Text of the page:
Background: Recent studies have linked plasma markers of inflammation and endothelial dysfunction to type 2 diabetes mellitus (DM) development. However, the utility of these novel biomarkers for type 2 DM risk prediction remains uncertain. Methods: The Women's Health Initiative Observational Study (WHIOS), a prospective cohort, and a nested case-control study within the WHIOS of 1584 incident type 2 DM cases and 2198 matched controls were used to evaluate the utility of plasma markers of inflammation and endothelial dysfunction for type 2 DM risk prediction. Between September 1994 and December 1998, 93 676 women aged 50 to 79 years were enrolled in the WHIOS. Fasting plasma levels of glucose, insulin, white blood cells, tumor necrosis factor receptor 2, interleukin 6, high-sensitivity C-reactive protein, E-selectin, soluble intercellular adhesion molecule 1, and vascular cell adhesion molecule 1 were measured using blood samples collected at baseline. A series of prediction models including traditional risk factors and novel plasma markers were evaluated on the basis of global model fit, model discrimination, net reclassification improvement, and positive and negative predictive values. Results: Although white blood cell count and levels of interleukin 6, high-sensitivity C-reactive protein, and soluble intercellular adhesionmolecule 1 significantly enhanced model fit, none of the inflammatory and endothelial dysfunction markers improved the ability of model discrimination (area under the receiver operating characteristic curve, 0.93 vs 0.93), net reclassification, or predictive values (positive, 0.22 vs 0.24; negative, 0.99 vs 0.99 [using 15% 6-year type 2 DM risk as the cutoff]) compared with traditional risk factors. Similar results were obtained in ethnic-specific analyses. Conclusion: Beyond traditional risk factors, measurement of plasma markers of systemic inflammation and endothelial dysfunction contribute relatively little additional value in clinical type 2 DM risk prediction in a multiethnic cohort of postmenopausal women.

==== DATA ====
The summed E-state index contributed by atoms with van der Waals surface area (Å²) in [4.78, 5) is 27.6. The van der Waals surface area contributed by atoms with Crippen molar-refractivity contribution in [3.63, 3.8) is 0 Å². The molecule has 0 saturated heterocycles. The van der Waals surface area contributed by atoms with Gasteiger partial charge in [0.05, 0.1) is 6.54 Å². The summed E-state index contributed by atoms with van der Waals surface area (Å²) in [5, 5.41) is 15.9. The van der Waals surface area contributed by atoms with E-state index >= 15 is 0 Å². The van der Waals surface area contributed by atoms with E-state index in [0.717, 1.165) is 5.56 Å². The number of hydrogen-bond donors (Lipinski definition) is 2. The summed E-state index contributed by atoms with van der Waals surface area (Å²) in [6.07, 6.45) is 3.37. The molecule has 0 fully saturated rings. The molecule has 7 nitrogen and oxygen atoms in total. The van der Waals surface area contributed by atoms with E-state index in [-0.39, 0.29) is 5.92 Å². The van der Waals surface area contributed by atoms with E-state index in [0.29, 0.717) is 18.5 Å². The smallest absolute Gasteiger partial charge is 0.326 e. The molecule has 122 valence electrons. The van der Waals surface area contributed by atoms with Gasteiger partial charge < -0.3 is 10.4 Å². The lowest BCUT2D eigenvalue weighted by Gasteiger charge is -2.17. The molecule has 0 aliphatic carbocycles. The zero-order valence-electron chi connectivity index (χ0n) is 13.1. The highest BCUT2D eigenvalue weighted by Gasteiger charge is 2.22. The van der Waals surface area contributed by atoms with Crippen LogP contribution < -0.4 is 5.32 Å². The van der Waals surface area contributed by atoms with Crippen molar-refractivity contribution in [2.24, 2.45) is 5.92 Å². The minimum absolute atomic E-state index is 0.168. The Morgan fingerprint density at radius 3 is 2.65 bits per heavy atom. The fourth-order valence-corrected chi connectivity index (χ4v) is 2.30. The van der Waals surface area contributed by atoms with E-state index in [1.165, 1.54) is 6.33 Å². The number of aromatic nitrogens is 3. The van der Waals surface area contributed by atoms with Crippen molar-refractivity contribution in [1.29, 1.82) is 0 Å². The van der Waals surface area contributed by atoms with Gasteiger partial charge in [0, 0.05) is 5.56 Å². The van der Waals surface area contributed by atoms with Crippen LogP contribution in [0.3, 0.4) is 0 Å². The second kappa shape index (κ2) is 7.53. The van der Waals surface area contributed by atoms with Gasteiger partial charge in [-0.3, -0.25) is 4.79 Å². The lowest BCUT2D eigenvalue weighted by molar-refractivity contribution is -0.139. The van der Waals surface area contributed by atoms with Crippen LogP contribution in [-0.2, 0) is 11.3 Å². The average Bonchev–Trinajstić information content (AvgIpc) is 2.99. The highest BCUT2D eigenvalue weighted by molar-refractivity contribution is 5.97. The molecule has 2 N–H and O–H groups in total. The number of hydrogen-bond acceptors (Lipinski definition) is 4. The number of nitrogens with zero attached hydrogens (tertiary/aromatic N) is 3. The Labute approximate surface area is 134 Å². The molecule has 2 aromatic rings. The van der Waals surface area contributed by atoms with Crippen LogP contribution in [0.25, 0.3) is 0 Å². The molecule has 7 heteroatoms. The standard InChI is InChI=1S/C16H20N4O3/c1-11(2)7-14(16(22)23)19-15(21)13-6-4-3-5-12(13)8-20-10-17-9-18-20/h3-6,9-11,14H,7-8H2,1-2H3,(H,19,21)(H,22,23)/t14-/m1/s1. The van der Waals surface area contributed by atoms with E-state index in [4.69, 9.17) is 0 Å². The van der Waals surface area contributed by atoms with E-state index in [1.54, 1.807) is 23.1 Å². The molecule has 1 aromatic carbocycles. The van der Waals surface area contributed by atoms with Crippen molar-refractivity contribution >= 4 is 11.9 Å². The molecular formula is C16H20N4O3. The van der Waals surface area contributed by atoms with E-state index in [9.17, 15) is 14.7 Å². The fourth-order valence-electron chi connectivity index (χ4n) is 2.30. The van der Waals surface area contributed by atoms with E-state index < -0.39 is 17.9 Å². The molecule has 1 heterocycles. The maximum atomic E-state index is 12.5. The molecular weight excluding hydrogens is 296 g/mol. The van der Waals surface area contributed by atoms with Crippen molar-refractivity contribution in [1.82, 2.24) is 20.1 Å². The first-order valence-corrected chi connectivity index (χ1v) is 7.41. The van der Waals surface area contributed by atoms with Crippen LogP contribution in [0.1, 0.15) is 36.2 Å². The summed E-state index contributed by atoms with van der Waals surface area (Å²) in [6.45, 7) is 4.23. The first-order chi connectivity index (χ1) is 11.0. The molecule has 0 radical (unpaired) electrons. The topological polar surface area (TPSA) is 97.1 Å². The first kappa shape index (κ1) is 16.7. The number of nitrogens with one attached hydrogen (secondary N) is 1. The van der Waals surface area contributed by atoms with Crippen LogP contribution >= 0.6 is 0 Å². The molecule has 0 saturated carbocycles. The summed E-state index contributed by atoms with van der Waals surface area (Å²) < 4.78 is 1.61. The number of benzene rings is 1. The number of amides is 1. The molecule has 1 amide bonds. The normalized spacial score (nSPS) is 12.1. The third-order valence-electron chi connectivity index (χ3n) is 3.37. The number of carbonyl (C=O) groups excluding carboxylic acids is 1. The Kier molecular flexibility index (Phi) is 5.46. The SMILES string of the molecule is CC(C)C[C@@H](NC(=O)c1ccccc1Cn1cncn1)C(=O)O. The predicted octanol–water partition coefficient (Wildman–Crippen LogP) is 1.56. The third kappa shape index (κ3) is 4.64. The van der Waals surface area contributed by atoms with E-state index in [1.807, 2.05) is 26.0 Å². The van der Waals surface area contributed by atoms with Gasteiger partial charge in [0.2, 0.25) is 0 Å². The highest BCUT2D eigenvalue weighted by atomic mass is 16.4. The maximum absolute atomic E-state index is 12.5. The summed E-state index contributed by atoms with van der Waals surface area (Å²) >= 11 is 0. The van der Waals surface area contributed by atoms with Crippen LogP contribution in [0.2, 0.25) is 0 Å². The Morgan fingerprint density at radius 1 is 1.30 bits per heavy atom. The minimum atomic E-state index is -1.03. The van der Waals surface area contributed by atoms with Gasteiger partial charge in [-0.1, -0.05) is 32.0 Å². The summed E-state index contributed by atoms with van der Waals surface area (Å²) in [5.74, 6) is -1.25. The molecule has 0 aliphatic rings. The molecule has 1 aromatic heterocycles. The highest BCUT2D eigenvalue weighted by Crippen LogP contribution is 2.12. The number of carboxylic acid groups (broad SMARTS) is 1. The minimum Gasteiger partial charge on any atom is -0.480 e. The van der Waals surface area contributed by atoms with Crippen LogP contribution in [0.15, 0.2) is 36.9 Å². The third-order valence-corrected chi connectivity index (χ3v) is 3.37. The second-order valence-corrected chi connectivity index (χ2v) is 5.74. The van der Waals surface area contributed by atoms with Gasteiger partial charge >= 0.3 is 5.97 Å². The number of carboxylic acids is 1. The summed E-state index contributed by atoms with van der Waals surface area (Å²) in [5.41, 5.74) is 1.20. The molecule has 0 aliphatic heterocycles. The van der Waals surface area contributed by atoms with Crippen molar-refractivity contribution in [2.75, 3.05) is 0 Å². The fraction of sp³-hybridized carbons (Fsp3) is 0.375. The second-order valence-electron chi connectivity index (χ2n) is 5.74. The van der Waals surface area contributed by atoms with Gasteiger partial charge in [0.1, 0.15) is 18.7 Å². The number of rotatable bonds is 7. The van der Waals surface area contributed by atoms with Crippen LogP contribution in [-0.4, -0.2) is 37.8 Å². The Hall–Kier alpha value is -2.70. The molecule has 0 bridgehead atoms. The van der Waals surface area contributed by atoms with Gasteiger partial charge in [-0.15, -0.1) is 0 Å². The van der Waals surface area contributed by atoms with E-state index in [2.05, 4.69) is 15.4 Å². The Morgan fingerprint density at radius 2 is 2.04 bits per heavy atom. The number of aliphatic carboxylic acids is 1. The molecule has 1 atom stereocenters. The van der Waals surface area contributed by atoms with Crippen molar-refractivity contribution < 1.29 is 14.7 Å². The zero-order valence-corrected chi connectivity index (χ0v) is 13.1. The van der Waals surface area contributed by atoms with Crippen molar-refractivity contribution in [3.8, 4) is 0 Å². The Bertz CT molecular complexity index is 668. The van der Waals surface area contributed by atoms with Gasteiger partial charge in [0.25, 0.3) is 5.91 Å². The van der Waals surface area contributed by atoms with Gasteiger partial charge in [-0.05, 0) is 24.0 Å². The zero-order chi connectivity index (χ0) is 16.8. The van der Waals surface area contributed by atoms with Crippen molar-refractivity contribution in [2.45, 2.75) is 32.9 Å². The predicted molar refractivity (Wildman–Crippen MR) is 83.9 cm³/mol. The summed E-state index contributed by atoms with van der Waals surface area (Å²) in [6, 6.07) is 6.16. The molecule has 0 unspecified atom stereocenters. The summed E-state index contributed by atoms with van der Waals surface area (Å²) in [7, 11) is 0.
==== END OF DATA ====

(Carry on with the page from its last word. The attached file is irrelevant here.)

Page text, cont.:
ASJC Scopus subject areas
- Internal Medicine